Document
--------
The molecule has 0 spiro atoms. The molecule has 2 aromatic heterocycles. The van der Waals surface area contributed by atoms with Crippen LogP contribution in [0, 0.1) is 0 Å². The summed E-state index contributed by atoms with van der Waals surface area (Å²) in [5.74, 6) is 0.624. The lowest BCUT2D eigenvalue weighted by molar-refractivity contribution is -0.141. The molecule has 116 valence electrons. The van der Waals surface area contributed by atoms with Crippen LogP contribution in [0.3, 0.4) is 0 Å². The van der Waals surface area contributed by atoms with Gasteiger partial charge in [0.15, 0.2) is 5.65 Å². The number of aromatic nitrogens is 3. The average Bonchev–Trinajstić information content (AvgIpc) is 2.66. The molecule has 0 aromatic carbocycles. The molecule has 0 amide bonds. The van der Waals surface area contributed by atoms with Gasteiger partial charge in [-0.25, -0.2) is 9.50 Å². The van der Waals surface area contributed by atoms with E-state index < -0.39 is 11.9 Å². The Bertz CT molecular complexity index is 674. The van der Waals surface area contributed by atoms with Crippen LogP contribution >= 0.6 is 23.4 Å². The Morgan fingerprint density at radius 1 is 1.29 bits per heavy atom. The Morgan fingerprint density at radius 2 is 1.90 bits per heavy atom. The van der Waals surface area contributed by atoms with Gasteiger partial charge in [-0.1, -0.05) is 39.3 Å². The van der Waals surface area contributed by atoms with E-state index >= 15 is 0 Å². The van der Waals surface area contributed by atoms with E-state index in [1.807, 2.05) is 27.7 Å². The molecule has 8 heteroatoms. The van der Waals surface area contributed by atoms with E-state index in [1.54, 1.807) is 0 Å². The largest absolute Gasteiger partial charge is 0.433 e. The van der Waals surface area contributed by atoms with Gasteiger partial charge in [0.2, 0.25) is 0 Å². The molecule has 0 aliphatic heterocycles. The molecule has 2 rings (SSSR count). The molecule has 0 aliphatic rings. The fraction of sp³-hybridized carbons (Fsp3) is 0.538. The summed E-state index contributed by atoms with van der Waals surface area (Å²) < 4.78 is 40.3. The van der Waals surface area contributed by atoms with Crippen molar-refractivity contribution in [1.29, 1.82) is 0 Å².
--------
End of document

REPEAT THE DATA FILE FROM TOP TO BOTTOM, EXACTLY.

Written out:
The molecule has 0 spiro atoms. The molecule has 2 aromatic heterocycles. The van der Waals surface area contributed by atoms with Crippen LogP contribution in [0, 0.1) is 0 Å². The summed E-state index contributed by atoms with van der Waals surface area (Å²) in [5.74, 6) is 0.624. The lowest BCUT2D eigenvalue weighted by molar-refractivity contribution is -0.141. The molecule has 116 valence electrons. The van der Waals surface area contributed by atoms with Crippen LogP contribution in [0.3, 0.4) is 0 Å². The van der Waals surface area contributed by atoms with Gasteiger partial charge in [0.15, 0.2) is 5.65 Å². The number of aromatic nitrogens is 3. The average Bonchev–Trinajstić information content (AvgIpc) is 2.66. The molecule has 0 aromatic carbocycles. The molecule has 0 amide bonds. The van der Waals surface area contributed by atoms with Gasteiger partial charge in [-0.25, -0.2) is 9.50 Å². The van der Waals surface area contributed by atoms with E-state index < -0.39 is 11.9 Å². The Bertz CT molecular complexity index is 674. The van der Waals surface area contributed by atoms with Crippen LogP contribution >= 0.6 is 23.4 Å². The Morgan fingerprint density at radius 1 is 1.29 bits per heavy atom. The Morgan fingerprint density at radius 2 is 1.90 bits per heavy atom. The van der Waals surface area contributed by atoms with Gasteiger partial charge in [-0.1, -0.05) is 39.3 Å². The van der Waals surface area contributed by atoms with E-state index >= 15 is 0 Å². The van der Waals surface area contributed by atoms with E-state index in [1.807, 2.05) is 27.7 Å². The molecule has 8 heteroatoms. The van der Waals surface area contributed by atoms with E-state index in [1.54, 1.807) is 0 Å². The largest absolute Gasteiger partial charge is 0.433 e. The van der Waals surface area contributed by atoms with Gasteiger partial charge in [0.2, 0.25) is 0 Å². The molecule has 0 aliphatic heterocycles. The molecule has 2 rings (SSSR count). The molecule has 0 aliphatic rings. The fraction of sp³-hybridized carbons (Fsp3) is 0.538. The summed E-state index contributed by atoms with van der Waals surface area (Å²) < 4.78 is 40.3. The van der Waals surface area contributed by atoms with Crippen molar-refractivity contribution in [1.29, 1.82) is 0 Å².